Belle Isle Fun Run

Fifth Third Bank’s 41st Annual New Year’s Eve Family Fun Run/Walk will be Friday, Dec. 31 at the Belle Isle Casino Building.

100% of all proceeds go to the Special Olympics, Michigan Chapter.

Entry blanks are available at or


Now through December 26, 2010
Mail-in Registration accepted

Now through December 30, 2010
Online Registration accepted

December 26, 2010

Belle Isle Casino
12:00 pm  Early Registration and Packet Pick-up open
3:00 pm    Early Registration and Packet Pick-up close
Mail-in Registration closes (no exceptions)

December 30, 2010
6:00 pm Online Registration closes
(no exceptions)

December 31, 2010
Belle Isle Casino
12pm Late Registration and Packet Pick-up open

3:20 pm One Mile Registration Closes (no exceptions)
3:30 pm Children's One Mile Fun Run/Walk
3:50 pm 5k Registration Closes (no exceptions)
4:00 pm 5k Mile Racewalk / Fitness Walk
5k Run

5:00 pm Awards Ceremony
Extras Casting Call for “The Ides of March” (Detroit, Michigan)
Michigan Acting

George Clooney will be in Michigan again filming his new movie “The Ides of March”. Clooney will both direct and star in the film. Other big names already cast for this film are Ryan Gosling and Evan Rachel Wood.

“The Ides of March” is scheduled to start filming in March. Extras casting in now open for actors and actresses in metro Detroit. These should be 1 day scenes, but they will be all day commitments if you would like to take part. This extras casting is open to Michigan residents 18 and older.

The film is based on the play by Beau Willimon and is about an idealistic staffer for a newbie presidential candidate gets a crash course on dirty politics during his stint on the campaign trail.

Available Roles:

There will be many extras roles in “The Ides of March”. But, there will be a few days that require several hundred volunteers to help fill a couple of auditoriums and arenas.


These are paid roles.
How to Apply:

If you are interested in applying as an extra for this film please send your headshots and resume to:

NOTE: If are interested in the volunteer positions and would be willing to contribute 1 weekday (or more if you like) of your time please include “March Volunteer” in the subject line of your email.

Seeding Small Business: 5 Ideas From Detroit

Stacy Mitchell
YES! Magazine       

A couple of weeks ago I was invited to spend a day in Detroit meeting with local entrepreneurs and sharing ideas for spurring small business development.

Detroit is an enormously challenged city. It is the poorest big city in the U. S. Nearly one in three workers is unemployed. The city’s population has shrunk to a mere 40 percent of what it once was. Vacant houses and empty lots comprise large portions of Detroit’s land area.

This devastation makes all the more remarkable the new tendrils of economic activity that are emerging around the city. While these homegrown enterprises are still modest relative to the scope of Detroit’s unemployment, they point the way to a promising new economy—one that is locally owned, oriented toward local needs, and capable of cultivating value from resources discarded by corporate America.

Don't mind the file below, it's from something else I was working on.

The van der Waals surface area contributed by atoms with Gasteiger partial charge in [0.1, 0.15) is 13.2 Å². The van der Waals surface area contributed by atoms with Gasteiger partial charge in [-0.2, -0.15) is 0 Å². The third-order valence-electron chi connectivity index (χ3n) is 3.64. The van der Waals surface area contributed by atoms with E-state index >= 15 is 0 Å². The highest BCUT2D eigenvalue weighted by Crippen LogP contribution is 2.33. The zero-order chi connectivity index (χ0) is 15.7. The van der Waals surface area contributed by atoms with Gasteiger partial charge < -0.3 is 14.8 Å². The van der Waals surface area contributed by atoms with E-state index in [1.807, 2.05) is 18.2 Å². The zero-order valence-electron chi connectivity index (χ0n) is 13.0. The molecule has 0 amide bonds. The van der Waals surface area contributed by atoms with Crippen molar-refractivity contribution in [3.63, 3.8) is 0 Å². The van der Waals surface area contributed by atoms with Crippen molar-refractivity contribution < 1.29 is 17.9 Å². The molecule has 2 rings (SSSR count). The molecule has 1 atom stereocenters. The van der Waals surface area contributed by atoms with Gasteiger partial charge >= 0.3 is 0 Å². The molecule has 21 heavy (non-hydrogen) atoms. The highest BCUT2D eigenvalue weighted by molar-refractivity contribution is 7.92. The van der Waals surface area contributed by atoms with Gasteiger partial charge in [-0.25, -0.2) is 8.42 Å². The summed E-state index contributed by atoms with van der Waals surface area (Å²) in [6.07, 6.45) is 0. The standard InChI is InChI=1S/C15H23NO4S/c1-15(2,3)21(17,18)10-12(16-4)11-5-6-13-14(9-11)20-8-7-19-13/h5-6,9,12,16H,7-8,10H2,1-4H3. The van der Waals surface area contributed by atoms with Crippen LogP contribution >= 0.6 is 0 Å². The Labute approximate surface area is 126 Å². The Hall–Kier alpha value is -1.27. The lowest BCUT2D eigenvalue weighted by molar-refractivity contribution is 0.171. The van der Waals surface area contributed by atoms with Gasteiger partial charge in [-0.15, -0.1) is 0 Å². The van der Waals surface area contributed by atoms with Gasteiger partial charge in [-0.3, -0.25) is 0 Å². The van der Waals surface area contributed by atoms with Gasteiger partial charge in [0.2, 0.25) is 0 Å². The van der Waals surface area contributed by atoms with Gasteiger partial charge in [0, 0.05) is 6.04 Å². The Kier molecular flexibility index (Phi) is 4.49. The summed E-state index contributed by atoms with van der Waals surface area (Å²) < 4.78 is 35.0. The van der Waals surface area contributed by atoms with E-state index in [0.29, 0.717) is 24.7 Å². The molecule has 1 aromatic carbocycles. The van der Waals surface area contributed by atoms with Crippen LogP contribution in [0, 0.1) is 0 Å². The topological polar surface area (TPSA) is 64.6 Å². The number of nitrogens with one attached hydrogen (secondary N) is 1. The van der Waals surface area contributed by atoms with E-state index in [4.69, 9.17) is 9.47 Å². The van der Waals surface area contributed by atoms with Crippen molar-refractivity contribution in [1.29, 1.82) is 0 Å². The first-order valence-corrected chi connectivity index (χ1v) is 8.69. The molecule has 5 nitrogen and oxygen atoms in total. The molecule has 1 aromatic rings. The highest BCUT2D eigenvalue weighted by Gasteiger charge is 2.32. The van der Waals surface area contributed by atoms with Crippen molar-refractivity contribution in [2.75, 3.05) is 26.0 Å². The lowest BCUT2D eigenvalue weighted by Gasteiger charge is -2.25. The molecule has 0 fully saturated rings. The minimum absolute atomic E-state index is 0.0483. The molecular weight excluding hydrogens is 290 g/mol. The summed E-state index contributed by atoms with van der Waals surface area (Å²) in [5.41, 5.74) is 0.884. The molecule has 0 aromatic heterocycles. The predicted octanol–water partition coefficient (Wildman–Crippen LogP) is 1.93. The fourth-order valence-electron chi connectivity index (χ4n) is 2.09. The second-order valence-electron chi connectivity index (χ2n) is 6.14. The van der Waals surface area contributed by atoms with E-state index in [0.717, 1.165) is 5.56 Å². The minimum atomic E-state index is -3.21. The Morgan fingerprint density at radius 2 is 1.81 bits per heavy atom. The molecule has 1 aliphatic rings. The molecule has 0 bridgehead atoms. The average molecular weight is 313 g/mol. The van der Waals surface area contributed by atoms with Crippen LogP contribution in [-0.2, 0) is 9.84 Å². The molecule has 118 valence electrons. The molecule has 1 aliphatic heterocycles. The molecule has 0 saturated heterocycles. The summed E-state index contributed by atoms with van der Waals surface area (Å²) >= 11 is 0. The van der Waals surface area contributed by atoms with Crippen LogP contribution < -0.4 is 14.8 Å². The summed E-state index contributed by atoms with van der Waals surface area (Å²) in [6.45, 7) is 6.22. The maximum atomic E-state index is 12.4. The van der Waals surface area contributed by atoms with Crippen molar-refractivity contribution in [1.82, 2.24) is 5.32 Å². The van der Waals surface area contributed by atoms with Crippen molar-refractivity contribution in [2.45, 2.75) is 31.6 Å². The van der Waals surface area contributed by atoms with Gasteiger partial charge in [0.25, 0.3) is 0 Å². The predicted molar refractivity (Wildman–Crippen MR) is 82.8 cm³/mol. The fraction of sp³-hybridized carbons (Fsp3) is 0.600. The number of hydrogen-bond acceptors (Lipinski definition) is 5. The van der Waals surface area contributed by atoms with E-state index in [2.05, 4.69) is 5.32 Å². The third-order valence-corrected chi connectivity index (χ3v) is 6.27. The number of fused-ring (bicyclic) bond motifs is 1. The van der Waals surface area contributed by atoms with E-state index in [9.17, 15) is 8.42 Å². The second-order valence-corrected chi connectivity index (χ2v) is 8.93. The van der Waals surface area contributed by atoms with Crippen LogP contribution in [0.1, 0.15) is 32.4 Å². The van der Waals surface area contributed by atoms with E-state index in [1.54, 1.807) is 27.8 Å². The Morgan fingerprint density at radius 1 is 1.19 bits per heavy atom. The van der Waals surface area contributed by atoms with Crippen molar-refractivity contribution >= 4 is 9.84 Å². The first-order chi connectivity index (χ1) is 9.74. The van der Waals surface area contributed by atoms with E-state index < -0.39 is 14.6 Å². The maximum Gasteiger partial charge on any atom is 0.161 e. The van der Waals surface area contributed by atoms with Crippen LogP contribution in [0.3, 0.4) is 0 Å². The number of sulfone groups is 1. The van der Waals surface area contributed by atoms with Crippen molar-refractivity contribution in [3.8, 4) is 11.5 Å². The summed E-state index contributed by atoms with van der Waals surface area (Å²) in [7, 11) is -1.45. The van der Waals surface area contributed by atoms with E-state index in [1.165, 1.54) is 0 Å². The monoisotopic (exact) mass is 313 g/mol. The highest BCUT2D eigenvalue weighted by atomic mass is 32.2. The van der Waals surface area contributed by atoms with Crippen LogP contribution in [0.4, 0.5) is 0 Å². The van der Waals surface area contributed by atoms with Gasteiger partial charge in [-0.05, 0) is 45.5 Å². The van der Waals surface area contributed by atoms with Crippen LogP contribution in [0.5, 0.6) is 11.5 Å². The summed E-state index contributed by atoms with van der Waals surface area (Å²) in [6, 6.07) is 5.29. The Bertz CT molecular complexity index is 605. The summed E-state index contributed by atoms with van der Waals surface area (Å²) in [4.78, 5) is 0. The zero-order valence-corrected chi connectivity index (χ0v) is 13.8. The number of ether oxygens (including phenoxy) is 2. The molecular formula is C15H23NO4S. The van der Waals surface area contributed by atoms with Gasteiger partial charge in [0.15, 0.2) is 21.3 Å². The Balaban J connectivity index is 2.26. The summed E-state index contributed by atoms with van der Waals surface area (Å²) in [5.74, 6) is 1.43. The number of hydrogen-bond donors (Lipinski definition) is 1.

At the end of my visit, I came away feeling that Detroit has quite a bit to teach the rest of us about how to build a local economy from the ground up. Here are five ideas from Detroit that every city could benefit from.

Creative Conversion

Throughout Detroit, there are striking examples of residents converting something discarded into an economic asset. Last year, four friends pooled $6,000 dollars and opened the Burton Theatre in the auditorium of a historic elementary school that has been vacant since 2002. The movie house shows independent and foreign films just about every evening and has become enough of an anchor of activity in the neighborhood that the city recently decided to turn this section of Cass Avenue’s street lights back on.

Inspired by the Burton, some Detroiters have begun to think about other ways to nurture wealth from the city’s 80 empty school properties. Many are equipped with commercial kitchens, for example, that could be used to incubate and support Detroit’s burgeoning community of food producers.

By far the most conspicuous example of re-use in Detroit is the proliferation of agriculture on the city’s many vacant lots. Detroit is now home to an estimated 1,200 urban farm and community garden plots, along with a growing population of chickens and goats. Some growers produce food for themselves and their neighbors. Others sell through the cooperative Grown in Detroit. Still others are full-fledged commercial farms, like Brother Nature Produce, which is situated less than a mile from the towers of downtown, sells to a variety of restaurants, and, together with two other Detroit farms, launched the city’s first CSA last year.

Open City

Open City’s founders describe it as a “support group” for aspiring and established business owners. Monthly meetings, held at Cliff Bell’s, a local bar, usually draw about 100 people, roughly a quarter of whom already run a business, while the rest are toying with the idea of opening one.

Every city has its latent entrepreneurs, but this is especially the case in Detroit, where unemployment hovers near 30 percent, and lots of people daydream about inventing their own livelihoods. Most never act, though, because they don’t know where to begin or how to overcome the myriad of challenges along the way.